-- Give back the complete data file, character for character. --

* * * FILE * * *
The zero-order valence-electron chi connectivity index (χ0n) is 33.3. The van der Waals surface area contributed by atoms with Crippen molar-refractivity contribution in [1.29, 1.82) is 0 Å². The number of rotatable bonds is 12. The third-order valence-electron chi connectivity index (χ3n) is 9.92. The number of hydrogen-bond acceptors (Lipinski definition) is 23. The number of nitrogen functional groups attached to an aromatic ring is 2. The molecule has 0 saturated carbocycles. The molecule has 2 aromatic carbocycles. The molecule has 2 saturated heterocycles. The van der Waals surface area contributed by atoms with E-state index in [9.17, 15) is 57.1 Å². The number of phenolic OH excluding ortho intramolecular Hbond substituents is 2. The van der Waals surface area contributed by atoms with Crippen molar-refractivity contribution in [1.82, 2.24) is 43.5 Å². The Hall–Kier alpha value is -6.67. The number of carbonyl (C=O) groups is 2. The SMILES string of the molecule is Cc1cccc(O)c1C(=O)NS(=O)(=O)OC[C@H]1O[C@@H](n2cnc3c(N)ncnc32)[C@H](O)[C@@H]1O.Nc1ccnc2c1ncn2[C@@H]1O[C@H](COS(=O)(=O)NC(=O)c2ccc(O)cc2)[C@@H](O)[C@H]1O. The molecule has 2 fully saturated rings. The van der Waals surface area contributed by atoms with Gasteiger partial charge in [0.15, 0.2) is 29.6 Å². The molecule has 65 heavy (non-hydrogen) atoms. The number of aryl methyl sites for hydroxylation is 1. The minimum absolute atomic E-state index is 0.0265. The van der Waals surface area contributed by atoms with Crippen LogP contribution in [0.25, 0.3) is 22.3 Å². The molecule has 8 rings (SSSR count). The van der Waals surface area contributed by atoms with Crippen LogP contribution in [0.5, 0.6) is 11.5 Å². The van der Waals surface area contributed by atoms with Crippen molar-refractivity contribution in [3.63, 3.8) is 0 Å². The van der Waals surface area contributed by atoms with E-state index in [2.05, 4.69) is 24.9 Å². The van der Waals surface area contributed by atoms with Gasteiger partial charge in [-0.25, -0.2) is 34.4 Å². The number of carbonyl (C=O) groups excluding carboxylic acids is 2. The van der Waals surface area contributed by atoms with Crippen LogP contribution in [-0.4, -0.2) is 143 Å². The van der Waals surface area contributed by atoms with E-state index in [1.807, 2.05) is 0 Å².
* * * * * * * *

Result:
The zero-order valence-electron chi connectivity index (χ0n) is 33.3. The van der Waals surface area contributed by atoms with Crippen molar-refractivity contribution in [1.29, 1.82) is 0 Å². The number of rotatable bonds is 12. The third-order valence-electron chi connectivity index (χ3n) is 9.92. The number of hydrogen-bond acceptors (Lipinski definition) is 23. The number of nitrogen functional groups attached to an aromatic ring is 2. The molecule has 0 saturated carbocycles. The molecule has 2 aromatic carbocycles. The molecule has 2 saturated heterocycles. The van der Waals surface area contributed by atoms with E-state index in [9.17, 15) is 57.1 Å². The number of phenolic OH excluding ortho intramolecular Hbond substituents is 2. The van der Waals surface area contributed by atoms with Crippen molar-refractivity contribution in [1.82, 2.24) is 43.5 Å². The Hall–Kier alpha value is -6.67. The number of carbonyl (C=O) groups is 2. The SMILES string of the molecule is Cc1cccc(O)c1C(=O)NS(=O)(=O)OC[C@H]1O[C@@H](n2cnc3c(N)ncnc32)[C@H](O)[C@@H]1O.Nc1ccnc2c1ncn2[C@@H]1O[C@H](COS(=O)(=O)NC(=O)c2ccc(O)cc2)[C@@H](O)[C@H]1O. The molecule has 2 fully saturated rings. The van der Waals surface area contributed by atoms with Gasteiger partial charge in [0.15, 0.2) is 29.6 Å². The molecule has 65 heavy (non-hydrogen) atoms. The number of aryl methyl sites for hydroxylation is 1. The minimum absolute atomic E-state index is 0.0265. The van der Waals surface area contributed by atoms with Crippen LogP contribution in [0.25, 0.3) is 22.3 Å². The molecule has 8 rings (SSSR count). The van der Waals surface area contributed by atoms with Crippen LogP contribution in [0.5, 0.6) is 11.5 Å². The van der Waals surface area contributed by atoms with Crippen molar-refractivity contribution in [3.63, 3.8) is 0 Å². The van der Waals surface area contributed by atoms with E-state index in [2.05, 4.69) is 24.9 Å². The van der Waals surface area contributed by atoms with Gasteiger partial charge in [-0.25, -0.2) is 34.4 Å². The number of carbonyl (C=O) groups excluding carboxylic acids is 2. The van der Waals surface area contributed by atoms with Crippen LogP contribution in [-0.4, -0.2) is 143 Å². The van der Waals surface area contributed by atoms with E-state index in [1.807, 2.05) is 0 Å².